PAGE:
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German and Japanese direct spheres of influence at their greatest extents in fall 1942. Arrows show planned movements to the proposed demarcation line at 70° E, which was, however, never even approximated.

Map showing the possible borders of a partitioned USSR (which includes planned annexations of other areas.) Shaded areas show possible disputes that could have arisen.

  Border Japan proposed
  Border Germany proposed

The Yenisei River basin in Siberia.

As the Axis powers of Germany, Italy, and Japan cemented their military alliance by mutually declaring war against the United States by December 11, 1941, the Japanese proposed a clear territorial arrangement with the two main European Axis powers concerning the Asian continent.[1] On December 15 they presented the Germans with a drafted military convention that would delimit the continent of Asia into two separate "operational spheres" (zones of military responsibility) by a dividing line along the 70th meridian east longitude, going southwards through the Ob River's Arctic estuary, southwards to just east of Khost in Afghanistan and heading into the Indian Ocean just west of Rajkot in India, to split the Lebensraum land holdings of Germany and the similar spazio vitale areas of Italy to the west of it, and the Empire of Japan (and the Greater East Asia Co-Prosperity Sphere) to the east of it, after a complete defeat of the Soviet Union by the Third Reich.[1]

The Germans initially disliked this proposal, as its diplomats feared that it was a front for establishing a precedent for the specific delimitation of political spheres. The German army was also disappointed that it failed to contain any promises for Japan entering the war against the Soviet Union, or even to halt shipments of American supplies through the Pacific Soviet port of Vladivostok.[1]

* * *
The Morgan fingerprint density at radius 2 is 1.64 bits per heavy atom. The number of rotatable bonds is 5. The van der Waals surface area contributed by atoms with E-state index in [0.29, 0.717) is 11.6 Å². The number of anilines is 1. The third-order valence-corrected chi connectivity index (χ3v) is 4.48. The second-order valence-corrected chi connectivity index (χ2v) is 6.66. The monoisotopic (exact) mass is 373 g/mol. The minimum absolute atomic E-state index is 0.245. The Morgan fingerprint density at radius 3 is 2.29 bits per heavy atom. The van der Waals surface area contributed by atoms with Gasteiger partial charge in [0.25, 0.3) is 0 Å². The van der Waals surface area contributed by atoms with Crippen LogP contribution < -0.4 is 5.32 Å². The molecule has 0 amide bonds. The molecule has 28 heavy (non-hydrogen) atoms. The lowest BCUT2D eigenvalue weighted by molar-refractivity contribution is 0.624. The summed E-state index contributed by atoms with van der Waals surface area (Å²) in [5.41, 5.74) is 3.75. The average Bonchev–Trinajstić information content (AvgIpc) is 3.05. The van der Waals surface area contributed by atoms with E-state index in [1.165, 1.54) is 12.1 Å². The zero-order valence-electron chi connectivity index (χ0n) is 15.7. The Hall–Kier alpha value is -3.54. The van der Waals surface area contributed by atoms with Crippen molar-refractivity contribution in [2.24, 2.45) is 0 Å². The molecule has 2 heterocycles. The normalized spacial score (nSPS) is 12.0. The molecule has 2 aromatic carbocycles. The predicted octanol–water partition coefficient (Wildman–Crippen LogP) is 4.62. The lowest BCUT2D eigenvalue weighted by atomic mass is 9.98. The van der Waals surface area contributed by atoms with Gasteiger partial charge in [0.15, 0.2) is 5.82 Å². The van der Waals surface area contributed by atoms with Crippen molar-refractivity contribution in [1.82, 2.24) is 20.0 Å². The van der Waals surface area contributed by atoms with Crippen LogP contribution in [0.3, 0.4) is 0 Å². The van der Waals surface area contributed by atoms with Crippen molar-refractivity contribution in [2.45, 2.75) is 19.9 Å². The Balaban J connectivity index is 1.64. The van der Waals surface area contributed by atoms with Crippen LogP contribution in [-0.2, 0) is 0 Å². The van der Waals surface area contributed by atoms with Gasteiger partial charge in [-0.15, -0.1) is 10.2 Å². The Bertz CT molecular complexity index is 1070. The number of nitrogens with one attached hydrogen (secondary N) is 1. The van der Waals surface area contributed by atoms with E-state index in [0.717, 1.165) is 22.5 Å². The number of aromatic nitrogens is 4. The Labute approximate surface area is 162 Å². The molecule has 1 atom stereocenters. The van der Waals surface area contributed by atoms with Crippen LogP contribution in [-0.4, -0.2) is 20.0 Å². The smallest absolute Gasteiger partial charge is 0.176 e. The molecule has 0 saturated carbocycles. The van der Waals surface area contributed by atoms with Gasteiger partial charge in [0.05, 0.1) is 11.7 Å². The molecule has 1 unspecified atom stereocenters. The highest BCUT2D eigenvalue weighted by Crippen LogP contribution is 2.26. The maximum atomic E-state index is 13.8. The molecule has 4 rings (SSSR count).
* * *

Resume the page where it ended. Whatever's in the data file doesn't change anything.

The arbitrary border was further criticized by the Wehrmacht's office of military economy (Wi Rü Amt) because it cut through territories and states that comprised organic economic units whose parts were mutually dependent on each other.[1] It instead proposed a division that would follow existing international boundaries, along the eastern border of Iran, the northern border of Afghanistan, the western border of China up to Tannu Tuva, and then northwards along the Yenisei river to the Arctic Ocean. Despite assigning all of British India and Afghanistan to Japan, this would give Germany a better and more easily defensible frontier in Siberia, and also grant it control over the Kuznetsk industrial basin in addition to the rich iron ore deposits of the eastern Ural mountains.[1]

Adolf Hitler found the Japanese proposal acceptable and approved it in full, possibly because he did not envisage Germany seizing much of any Soviet territory beyond the Ural Mountains.[2]

See also[edit | edit source]

References[edit | edit source]

  1. 1.0 1.1 1.2 1.3 1.4 Rich, Norman (1973). Hitler's War Aims: Ideology, the Nazi State, and the Course of Expansion. W.W. Norton & Company Inc., p. 235
  2. Weinberg, Gerhard L. Visions of Victory: The Hopes of Eight World War II Leaders Cambridge, England, United Kingdom:2005--Cambridge University Press [1]

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